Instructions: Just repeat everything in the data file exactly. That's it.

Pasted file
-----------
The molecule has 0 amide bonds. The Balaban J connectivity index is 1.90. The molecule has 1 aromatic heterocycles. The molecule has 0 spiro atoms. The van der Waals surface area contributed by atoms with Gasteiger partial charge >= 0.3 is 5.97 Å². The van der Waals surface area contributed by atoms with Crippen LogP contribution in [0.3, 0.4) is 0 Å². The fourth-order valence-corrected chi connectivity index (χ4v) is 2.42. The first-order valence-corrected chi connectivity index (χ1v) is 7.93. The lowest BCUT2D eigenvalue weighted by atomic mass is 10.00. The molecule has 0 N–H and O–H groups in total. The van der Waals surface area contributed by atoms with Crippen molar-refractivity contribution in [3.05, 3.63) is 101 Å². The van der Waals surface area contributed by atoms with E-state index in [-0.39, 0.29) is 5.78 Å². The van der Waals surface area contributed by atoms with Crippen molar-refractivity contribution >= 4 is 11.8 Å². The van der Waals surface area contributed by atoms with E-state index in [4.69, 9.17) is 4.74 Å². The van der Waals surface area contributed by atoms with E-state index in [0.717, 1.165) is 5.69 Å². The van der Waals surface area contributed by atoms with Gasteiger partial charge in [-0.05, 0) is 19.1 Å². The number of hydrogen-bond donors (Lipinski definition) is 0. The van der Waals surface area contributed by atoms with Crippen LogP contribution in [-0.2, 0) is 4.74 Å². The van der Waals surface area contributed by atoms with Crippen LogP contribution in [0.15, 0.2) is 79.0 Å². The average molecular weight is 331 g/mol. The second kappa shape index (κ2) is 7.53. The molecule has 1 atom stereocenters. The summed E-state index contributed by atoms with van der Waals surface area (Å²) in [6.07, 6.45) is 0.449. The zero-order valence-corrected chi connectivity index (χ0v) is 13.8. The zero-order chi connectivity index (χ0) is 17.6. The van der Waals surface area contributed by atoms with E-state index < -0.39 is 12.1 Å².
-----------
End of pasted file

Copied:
The molecule has 0 amide bonds. The Balaban J connectivity index is 1.90. The molecule has 1 aromatic heterocycles. The molecule has 0 spiro atoms. The van der Waals surface area contributed by atoms with Gasteiger partial charge >= 0.3 is 5.97 Å². The van der Waals surface area contributed by atoms with Crippen LogP contribution in [0.3, 0.4) is 0 Å². The fourth-order valence-corrected chi connectivity index (χ4v) is 2.42. The first-order valence-corrected chi connectivity index (χ1v) is 7.93. The lowest BCUT2D eigenvalue weighted by atomic mass is 10.00. The molecule has 0 N–H and O–H groups in total. The van der Waals surface area contributed by atoms with Crippen molar-refractivity contribution in [3.05, 3.63) is 101 Å². The van der Waals surface area contributed by atoms with E-state index in [-0.39, 0.29) is 5.78 Å². The van der Waals surface area contributed by atoms with Crippen molar-refractivity contribution >= 4 is 11.8 Å². The van der Waals surface area contributed by atoms with E-state index in [4.69, 9.17) is 4.74 Å². The van der Waals surface area contributed by atoms with E-state index in [0.717, 1.165) is 5.69 Å². The van der Waals surface area contributed by atoms with Gasteiger partial charge in [-0.05, 0) is 19.1 Å². The number of hydrogen-bond donors (Lipinski definition) is 0. The van der Waals surface area contributed by atoms with Crippen LogP contribution in [-0.2, 0) is 4.74 Å². The van der Waals surface area contributed by atoms with Crippen LogP contribution in [0.15, 0.2) is 79.0 Å². The average molecular weight is 331 g/mol. The second kappa shape index (κ2) is 7.53. The molecule has 1 atom stereocenters. The summed E-state index contributed by atoms with van der Waals surface area (Å²) in [6.07, 6.45) is 0.449. The zero-order valence-corrected chi connectivity index (χ0v) is 13.8. The zero-order chi connectivity index (χ0) is 17.6. The van der Waals surface area contributed by atoms with E-state index < -0.39 is 12.1 Å².